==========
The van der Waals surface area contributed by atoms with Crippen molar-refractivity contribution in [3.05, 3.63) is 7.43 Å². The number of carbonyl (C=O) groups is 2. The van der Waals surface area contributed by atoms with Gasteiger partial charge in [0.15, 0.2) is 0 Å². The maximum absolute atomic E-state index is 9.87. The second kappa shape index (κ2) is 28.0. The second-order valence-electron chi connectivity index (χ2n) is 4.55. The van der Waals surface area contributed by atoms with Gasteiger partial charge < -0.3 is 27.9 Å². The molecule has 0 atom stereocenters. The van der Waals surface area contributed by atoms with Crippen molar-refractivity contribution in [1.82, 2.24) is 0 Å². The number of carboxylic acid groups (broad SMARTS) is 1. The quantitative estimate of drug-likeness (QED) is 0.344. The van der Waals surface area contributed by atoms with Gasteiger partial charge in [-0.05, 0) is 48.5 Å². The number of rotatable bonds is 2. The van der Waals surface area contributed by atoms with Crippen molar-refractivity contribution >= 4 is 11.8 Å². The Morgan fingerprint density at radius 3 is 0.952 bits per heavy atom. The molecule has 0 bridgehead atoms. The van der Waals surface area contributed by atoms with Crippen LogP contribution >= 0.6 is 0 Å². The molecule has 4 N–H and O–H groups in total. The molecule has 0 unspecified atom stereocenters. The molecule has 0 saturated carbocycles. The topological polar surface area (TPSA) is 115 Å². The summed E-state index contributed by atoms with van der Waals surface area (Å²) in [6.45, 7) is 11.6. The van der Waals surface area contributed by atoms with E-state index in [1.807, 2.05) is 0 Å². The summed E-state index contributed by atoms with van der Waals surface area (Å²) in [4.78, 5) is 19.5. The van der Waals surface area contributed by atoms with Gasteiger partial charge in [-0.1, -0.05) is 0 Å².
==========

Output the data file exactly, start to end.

The van der Waals surface area contributed by atoms with Crippen molar-refractivity contribution in [3.05, 3.63) is 7.43 Å². The number of carbonyl (C=O) groups is 2. The van der Waals surface area contributed by atoms with Gasteiger partial charge in [0.15, 0.2) is 0 Å². The maximum absolute atomic E-state index is 9.87. The second kappa shape index (κ2) is 28.0. The second-order valence-electron chi connectivity index (χ2n) is 4.55. The van der Waals surface area contributed by atoms with Gasteiger partial charge < -0.3 is 27.9 Å². The molecule has 0 atom stereocenters. The van der Waals surface area contributed by atoms with Crippen molar-refractivity contribution in [1.82, 2.24) is 0 Å². The number of carboxylic acid groups (broad SMARTS) is 1. The quantitative estimate of drug-likeness (QED) is 0.344. The van der Waals surface area contributed by atoms with Gasteiger partial charge in [-0.05, 0) is 48.5 Å². The number of rotatable bonds is 2. The van der Waals surface area contributed by atoms with Crippen molar-refractivity contribution >= 4 is 11.8 Å². The Morgan fingerprint density at radius 3 is 0.952 bits per heavy atom. The molecule has 0 bridgehead atoms. The van der Waals surface area contributed by atoms with Crippen LogP contribution >= 0.6 is 0 Å². The molecule has 4 N–H and O–H groups in total. The molecule has 0 unspecified atom stereocenters. The molecule has 0 saturated carbocycles. The topological polar surface area (TPSA) is 115 Å². The summed E-state index contributed by atoms with van der Waals surface area (Å²) in [6.45, 7) is 11.6. The van der Waals surface area contributed by atoms with E-state index in [1.807, 2.05) is 0 Å². The summed E-state index contributed by atoms with van der Waals surface area (Å²) in [4.78, 5) is 19.5. The van der Waals surface area contributed by atoms with Gasteiger partial charge in [-0.1, -0.05) is 0 Å².